A MACRODISPERSION MODEL FOR PLUME MIGRATION IN WEAKLY HETEROGENEOUS MEDIA (ln K VARIANCE 0.5) WITH PORESCALE DISPERSION  
Parameters & Legend  Problem Statement  Key Observations  Additional Observations  Mathematical Interpretation  




A MACRODISPERSION MODEL FOR PLUME MIGRATION IN WEAKLY HETEROGENEOUS MEDIA (ln K VARIANCE 0.5) WITH PORESCALE DISPERSION 

Problem Statement  
This video compares two different modeling techniques to predict macrodispersion of a conservative solute plume in a weakly heterogeneous medium. The first technique employs a detailed description of spatial variability of conductivity using statistical parameters, and a porescale dispersion coefficient. The second technique uses Gelhar's asymptotic macrodispersion model ( Gelhar and Axness, 1983a ) that consists of a homogeneous medium and a macrodispersion coefficient. This video demonstrates the effectiveness of Gelhar's model in predicting plume spreading. The modeling domain consists of constant head boundaries on the left and right extremes, and noflow boundaries at the top and bottom; the initial size of the plume is significantly larger than the correlation scale of heterogeneity. Details are provided in Table 3.1. 

Key Observations  
The following observations can be made from the video:
Similar experiments with larger perturbations (higher ln K variance) are shown in subsequent videos. 

Additional Observations  
Gelhar's macrodispersion model attempts to predict the largescale spreading that occurs in a heterogeneous field. The underlying assumption for the macrodispersion model is that the conductivity perturbations in the heterogeneous field are small. These perturbations control plume spreading in the heterogeneous field. Longitudinal spreading in the heterogeneous field is greater than transverse spreading. The macrodispersion model predicts that the longitudinal spreading is directly proportional to the correlation scale of heterogeneity and the ln K variance, and transverse spreading is directly proportional to the porescale dispersivity and the ln K variance. Since the correlation scale is at least two orders of magnitudes larger than porescale dispersivity, longitudinal spreading is significantly larger than its transverse counterpart. Therefore, the macrodispersion model is able to predict the overall spreading of the plume approximately. Since the macrodisperion model consists of a homogeneous medium, the plume obtained is always regular. As a result, the irregular shape of the plume seen in the heterogeneous field is not predicted. The irregular shape of the plume translates to irregular variations of concentration, which are also not predicted. Consequently, the macrodispersion model is unable to accurately predict the maximum concentration and the degree of dilution of the plume.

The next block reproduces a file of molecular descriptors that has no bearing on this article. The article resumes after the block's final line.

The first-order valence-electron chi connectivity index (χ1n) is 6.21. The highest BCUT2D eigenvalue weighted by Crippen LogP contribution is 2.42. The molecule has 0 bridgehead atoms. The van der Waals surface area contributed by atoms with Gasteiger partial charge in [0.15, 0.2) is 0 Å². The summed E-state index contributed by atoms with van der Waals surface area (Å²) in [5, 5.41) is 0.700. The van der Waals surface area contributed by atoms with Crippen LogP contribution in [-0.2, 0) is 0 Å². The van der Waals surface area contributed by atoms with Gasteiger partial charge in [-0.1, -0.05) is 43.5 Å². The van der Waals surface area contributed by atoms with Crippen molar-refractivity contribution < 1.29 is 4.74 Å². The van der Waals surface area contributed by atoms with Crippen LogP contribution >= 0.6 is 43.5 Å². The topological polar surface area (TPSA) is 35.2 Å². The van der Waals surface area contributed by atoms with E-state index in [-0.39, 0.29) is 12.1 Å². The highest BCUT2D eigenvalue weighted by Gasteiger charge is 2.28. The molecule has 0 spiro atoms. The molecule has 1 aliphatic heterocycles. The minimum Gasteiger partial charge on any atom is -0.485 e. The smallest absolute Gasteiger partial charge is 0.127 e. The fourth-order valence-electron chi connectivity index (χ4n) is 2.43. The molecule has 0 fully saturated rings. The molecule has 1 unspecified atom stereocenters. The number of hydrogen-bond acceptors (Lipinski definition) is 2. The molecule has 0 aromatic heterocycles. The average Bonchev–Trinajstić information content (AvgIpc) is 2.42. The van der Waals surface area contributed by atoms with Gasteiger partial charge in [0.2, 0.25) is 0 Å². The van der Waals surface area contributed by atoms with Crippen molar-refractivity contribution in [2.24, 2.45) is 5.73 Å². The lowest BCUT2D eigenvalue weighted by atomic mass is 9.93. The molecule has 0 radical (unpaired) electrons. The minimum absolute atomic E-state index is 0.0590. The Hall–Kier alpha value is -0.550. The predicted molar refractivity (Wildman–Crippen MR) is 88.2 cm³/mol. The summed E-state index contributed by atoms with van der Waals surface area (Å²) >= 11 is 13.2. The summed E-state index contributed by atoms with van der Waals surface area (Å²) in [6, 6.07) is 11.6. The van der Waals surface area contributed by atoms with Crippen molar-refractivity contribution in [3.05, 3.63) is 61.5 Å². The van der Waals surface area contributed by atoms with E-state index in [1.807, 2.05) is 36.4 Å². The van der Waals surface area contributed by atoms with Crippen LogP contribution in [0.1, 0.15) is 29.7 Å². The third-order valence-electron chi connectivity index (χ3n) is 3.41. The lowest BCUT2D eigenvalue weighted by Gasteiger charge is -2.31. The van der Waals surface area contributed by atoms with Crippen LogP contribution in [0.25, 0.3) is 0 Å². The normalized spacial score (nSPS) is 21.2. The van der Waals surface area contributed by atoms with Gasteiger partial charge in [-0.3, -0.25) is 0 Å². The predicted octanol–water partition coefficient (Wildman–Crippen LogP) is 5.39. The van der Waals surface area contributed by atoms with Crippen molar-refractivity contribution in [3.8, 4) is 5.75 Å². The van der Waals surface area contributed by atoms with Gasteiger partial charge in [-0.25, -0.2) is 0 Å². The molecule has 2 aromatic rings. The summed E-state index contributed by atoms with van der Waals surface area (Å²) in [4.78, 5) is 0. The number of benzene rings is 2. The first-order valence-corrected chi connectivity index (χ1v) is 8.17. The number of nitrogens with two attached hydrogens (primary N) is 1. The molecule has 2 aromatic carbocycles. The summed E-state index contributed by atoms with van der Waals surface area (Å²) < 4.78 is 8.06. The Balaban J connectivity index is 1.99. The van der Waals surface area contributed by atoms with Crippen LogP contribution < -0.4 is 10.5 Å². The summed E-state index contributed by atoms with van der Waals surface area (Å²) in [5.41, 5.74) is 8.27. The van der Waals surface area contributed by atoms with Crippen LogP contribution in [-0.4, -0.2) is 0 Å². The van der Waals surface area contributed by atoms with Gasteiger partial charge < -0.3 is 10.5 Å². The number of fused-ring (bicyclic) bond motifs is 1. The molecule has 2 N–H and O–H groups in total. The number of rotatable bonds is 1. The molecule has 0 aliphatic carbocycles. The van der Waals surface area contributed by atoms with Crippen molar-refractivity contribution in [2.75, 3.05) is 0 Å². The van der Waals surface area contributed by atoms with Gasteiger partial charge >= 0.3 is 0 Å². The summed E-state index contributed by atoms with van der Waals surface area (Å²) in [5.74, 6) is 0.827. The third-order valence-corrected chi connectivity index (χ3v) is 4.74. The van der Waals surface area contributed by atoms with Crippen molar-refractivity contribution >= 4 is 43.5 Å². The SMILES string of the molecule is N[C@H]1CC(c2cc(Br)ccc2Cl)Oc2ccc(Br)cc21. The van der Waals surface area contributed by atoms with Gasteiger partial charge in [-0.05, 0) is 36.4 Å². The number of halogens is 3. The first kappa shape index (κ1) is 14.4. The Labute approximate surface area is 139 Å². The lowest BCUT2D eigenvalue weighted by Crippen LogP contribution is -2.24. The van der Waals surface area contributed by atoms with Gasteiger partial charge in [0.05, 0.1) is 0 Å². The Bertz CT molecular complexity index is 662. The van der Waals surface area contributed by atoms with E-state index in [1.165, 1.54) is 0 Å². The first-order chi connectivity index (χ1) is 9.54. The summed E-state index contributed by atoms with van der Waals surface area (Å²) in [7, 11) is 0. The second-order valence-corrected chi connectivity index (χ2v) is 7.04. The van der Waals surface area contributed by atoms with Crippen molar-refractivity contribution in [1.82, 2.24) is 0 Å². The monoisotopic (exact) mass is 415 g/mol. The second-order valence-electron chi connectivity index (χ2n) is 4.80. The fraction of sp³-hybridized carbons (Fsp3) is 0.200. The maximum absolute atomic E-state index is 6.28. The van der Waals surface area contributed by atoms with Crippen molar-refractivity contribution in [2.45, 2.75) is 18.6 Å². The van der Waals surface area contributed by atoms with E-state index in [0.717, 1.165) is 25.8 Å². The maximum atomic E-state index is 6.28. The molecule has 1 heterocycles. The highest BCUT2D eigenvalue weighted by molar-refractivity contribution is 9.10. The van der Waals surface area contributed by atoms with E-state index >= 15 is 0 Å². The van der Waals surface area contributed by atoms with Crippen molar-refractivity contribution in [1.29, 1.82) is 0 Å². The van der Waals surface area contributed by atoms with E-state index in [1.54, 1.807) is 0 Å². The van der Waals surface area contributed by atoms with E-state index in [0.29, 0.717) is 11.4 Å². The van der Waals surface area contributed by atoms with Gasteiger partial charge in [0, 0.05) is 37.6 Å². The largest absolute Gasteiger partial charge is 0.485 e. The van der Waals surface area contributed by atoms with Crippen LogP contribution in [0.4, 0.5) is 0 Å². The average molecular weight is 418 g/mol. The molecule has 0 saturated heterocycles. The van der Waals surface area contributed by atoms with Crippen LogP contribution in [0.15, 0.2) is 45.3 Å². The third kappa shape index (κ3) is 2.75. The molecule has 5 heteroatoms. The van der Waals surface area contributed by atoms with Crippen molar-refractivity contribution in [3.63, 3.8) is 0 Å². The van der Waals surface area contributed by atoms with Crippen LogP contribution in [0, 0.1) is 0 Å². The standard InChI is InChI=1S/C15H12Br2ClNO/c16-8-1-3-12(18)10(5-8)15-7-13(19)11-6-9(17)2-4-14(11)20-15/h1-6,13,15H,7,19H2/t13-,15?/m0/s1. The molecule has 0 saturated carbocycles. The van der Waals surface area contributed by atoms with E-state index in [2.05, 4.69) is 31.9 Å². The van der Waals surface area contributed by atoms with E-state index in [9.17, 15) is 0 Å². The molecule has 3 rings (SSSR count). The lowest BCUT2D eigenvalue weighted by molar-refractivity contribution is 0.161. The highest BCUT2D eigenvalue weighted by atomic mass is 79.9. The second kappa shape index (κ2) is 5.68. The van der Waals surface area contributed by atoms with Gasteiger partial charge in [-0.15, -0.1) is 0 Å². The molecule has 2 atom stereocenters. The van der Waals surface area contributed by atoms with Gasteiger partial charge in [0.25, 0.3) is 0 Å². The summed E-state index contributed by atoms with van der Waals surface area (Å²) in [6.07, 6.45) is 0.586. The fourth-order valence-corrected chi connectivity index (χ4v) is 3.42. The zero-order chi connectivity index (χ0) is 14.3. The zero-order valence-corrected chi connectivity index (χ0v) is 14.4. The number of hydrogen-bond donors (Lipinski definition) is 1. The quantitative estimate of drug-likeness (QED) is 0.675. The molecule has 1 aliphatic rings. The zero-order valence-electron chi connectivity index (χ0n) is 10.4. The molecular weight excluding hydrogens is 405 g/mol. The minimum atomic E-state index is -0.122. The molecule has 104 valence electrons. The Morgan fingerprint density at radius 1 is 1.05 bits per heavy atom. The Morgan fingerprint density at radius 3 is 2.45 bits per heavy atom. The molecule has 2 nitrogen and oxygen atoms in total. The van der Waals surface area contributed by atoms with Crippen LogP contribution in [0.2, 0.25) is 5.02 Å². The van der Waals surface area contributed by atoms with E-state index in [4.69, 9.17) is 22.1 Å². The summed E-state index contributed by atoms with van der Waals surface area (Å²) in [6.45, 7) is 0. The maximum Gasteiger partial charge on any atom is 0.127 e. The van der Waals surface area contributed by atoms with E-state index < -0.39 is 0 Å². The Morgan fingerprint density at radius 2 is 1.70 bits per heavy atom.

Mathematical Interpretation  
The following equations show the relationship between porescale dispersion and macrodispersion:
It can be shown [ Gelhar and Axness, 1983a ] that:
The coefficient A_{ii}is called macrodispersivity and is given by [ Gelhar, 1993 ]:
where: = ln K variance; λ = Correlation scale; A_{11} = Longitudinal macrodispersivity; A_{22} = Transverse macrodispersivity; α_{L}= Longitudinal dispersivity; α_{T}= Transverse dispersivity. Equation (3.1.3b) shows that the longitudinal macrodispersion is unaffected by porescale dispersion, whereas transverse macrodispersion is affected. Therefore, the magnitude of longitudinal macrodispersion is many orders of magnitude larger than the transverse macrodispersion. Substituting (3.1.3a) into (3.1.2):
The porescale dispersivity, α_{ij}, is typically onehundredth of a meter, while the macrodispersivity, A_{ij} , is approximately one meter. Therefore, macrodispersion is the dominant process and controls the total spreading of the plume. Equation (3.1.5) simplifies the complex heterogeneous field, represented by (3.1.2). A simple mean macrodispersion model is obtained by replacing the dispersion coefficient with a macrodispersivity value. This model can predict the mean spreading of the plume.